Napoleonic battles are often seen as colourful affairs with vast ranks of men in splendid uniforms moving with precision around the field, but naturally as with any battlefield the reality was far less palatable to the modern reader, with large numbers of men losing their lives and many others having their lives changed or wrecked with wounds. Compared to later battles however those of Napoleon were not as dangerous to the average soldier, who could consider himself unlucky if he became a casualty on the day. Nonetheless any battlefield was soon littered with broken bodies, particularly given the inadequate evacuation facilities to be found in even the best armies of the day. Many figure sets choose to ignore this particular feature, and there are many customers who are content with this approach, but for diorama builders in particular downed casualties are an unfortunate fact of any battle and this set provides such figures to meet that need.
The specified dates for this set are a little difficult to understand as there is little dating evidence to be found on these figures. Most are lying on their front, so all that can be said of them is they all have a full kit of knapsack, rolled greatcoat, cartridge box and canteen. All have campaign trousers, so that too makes them useful for quite a wide period. One man is lying on his back, and seems to show the square lapels of the 'Bardin' uniform introduced from 1812, but the officer in the middle of the second row is wearing a fairly generic uniform. However nothing here is out of place in a historical sense.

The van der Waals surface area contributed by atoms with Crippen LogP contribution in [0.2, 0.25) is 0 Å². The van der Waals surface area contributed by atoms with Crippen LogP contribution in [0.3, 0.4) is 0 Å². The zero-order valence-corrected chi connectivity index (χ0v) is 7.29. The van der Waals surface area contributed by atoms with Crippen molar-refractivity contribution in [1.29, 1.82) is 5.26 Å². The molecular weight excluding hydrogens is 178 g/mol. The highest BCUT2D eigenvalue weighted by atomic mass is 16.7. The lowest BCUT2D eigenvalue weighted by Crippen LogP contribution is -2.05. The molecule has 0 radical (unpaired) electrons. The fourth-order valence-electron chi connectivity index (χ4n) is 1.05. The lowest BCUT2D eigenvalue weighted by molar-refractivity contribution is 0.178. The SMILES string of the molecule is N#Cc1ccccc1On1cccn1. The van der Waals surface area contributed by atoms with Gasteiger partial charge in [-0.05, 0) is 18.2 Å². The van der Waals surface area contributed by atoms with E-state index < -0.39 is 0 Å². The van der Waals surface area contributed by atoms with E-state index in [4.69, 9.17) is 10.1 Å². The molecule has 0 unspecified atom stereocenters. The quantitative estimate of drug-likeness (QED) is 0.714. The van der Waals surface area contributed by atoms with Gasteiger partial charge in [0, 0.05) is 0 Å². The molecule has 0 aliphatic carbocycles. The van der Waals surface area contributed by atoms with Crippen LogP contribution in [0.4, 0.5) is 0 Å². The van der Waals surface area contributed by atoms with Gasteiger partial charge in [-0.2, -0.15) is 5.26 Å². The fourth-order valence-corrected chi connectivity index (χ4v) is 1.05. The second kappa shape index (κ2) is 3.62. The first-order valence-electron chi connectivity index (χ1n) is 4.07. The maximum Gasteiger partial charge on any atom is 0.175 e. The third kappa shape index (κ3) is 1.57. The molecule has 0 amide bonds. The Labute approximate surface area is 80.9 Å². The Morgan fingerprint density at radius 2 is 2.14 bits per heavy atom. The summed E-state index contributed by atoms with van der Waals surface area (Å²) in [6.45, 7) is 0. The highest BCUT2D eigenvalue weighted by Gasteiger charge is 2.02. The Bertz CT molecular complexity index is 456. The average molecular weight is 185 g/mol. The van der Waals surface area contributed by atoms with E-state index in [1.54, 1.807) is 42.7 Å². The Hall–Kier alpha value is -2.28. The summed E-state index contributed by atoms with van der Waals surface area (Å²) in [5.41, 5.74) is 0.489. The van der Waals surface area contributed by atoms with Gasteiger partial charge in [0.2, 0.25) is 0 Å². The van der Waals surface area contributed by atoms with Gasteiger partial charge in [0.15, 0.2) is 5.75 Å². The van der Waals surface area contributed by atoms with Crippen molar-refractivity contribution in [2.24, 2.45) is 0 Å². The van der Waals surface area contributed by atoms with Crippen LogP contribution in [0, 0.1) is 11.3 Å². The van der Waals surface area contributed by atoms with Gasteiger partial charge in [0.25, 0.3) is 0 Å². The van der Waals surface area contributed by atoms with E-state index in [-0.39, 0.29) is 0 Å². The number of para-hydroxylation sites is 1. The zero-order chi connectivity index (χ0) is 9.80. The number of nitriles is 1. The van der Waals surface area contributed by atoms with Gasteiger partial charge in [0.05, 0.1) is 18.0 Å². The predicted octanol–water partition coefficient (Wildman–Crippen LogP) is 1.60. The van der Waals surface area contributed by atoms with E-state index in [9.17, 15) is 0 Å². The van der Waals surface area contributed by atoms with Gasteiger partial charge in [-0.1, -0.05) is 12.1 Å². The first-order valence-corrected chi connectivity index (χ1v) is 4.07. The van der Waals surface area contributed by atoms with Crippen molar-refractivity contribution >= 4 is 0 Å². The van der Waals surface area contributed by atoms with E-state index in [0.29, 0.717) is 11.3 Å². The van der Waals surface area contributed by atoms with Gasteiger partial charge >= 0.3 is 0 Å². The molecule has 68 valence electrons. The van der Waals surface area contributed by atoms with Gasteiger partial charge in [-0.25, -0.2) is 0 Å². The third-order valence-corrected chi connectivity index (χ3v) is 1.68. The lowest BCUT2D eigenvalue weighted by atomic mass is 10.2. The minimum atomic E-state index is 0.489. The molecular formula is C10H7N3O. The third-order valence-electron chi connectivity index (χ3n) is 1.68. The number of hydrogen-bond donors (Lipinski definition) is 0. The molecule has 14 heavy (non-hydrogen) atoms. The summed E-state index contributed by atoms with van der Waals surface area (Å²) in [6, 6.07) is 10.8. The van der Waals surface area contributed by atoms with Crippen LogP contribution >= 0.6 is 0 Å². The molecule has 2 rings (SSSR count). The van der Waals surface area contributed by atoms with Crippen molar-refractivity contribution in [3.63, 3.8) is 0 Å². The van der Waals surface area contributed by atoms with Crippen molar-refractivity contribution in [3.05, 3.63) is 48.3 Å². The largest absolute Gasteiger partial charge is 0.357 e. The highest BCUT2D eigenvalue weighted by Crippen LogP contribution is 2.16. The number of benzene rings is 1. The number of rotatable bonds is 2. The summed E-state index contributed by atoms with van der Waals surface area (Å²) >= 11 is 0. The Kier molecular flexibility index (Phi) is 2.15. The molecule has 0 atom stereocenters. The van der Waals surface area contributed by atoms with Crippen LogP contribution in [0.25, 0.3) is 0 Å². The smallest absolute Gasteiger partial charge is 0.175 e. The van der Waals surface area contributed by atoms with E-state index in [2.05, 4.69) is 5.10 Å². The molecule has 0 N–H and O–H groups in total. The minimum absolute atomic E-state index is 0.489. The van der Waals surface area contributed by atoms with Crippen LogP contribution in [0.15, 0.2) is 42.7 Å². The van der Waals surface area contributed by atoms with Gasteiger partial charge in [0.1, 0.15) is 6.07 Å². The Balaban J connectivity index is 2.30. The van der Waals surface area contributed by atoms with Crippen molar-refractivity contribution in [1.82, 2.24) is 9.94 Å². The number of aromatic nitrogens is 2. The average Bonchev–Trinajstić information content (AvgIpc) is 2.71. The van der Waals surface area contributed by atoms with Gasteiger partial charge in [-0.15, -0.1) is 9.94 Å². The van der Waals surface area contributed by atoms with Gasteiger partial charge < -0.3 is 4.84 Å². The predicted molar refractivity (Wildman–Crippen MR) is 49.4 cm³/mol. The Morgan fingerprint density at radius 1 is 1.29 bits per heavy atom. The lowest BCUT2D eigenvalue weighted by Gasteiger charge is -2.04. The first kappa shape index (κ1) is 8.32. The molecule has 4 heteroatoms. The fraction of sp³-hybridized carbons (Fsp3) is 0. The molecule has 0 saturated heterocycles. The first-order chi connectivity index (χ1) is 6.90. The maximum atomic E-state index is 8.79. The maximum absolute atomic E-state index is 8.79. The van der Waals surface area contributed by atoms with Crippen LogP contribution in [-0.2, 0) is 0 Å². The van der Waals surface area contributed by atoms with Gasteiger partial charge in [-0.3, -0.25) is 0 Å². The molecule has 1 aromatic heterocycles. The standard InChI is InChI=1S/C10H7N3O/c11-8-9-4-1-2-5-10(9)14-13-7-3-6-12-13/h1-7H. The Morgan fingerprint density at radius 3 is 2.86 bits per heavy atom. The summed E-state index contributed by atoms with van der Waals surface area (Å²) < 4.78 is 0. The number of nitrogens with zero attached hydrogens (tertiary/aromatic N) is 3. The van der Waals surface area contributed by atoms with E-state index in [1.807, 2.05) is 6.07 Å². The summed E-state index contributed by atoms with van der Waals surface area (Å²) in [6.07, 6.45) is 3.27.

When discussing poses a collection of dead people presents peculiar challenges. Virtually any pose is possible, given the right trauma such as an explosion or being hit by bullets or blade, so there is really no going wrong here. All of these figures seem perfectly reasonable, and indeed some could be mistaken for simply sleeping.
The sculpting is fairly basic, with smaller details such as badges on pouches being merely blobs of plastic. Straps are fairly thick and obvious, while where faces are visible they too are pretty basic. Again the nature of the subject allows some leeway, and the officer is a prime example. His head ends at his eyebrows, which of course would be ridiculous on a living figure, but here the loss of the top of his head, intentional or not, is not beyond the bounds of reason and therefore cannot be seen as an error. If these were sculpted as living people then they would be very awkward, but as corpses this style is more acceptable, although by no means great.
The set includes a small number of metal accessories. In the top row there is a shako lying on the ground, while the second row has a spare head wearing a bonnet de police and three muskets. All are well done (the head in particular is excellent), and are therefore clearly not from the same sculptor. Headgear and muskets littering the battlefield would have been perfectly normal, but the spare head is really something for the spares box as it does not match the figures here at all.
This is certainly a morbid subject, and this set is the first of a series in the same vein. While the sculpting is not good it is perhaps best suited to such lifeless subjects. For those that have a need for good numbers of dead French soldiers this set uniquely delivers, and certainly saves cutting otherwise good figures from their bases.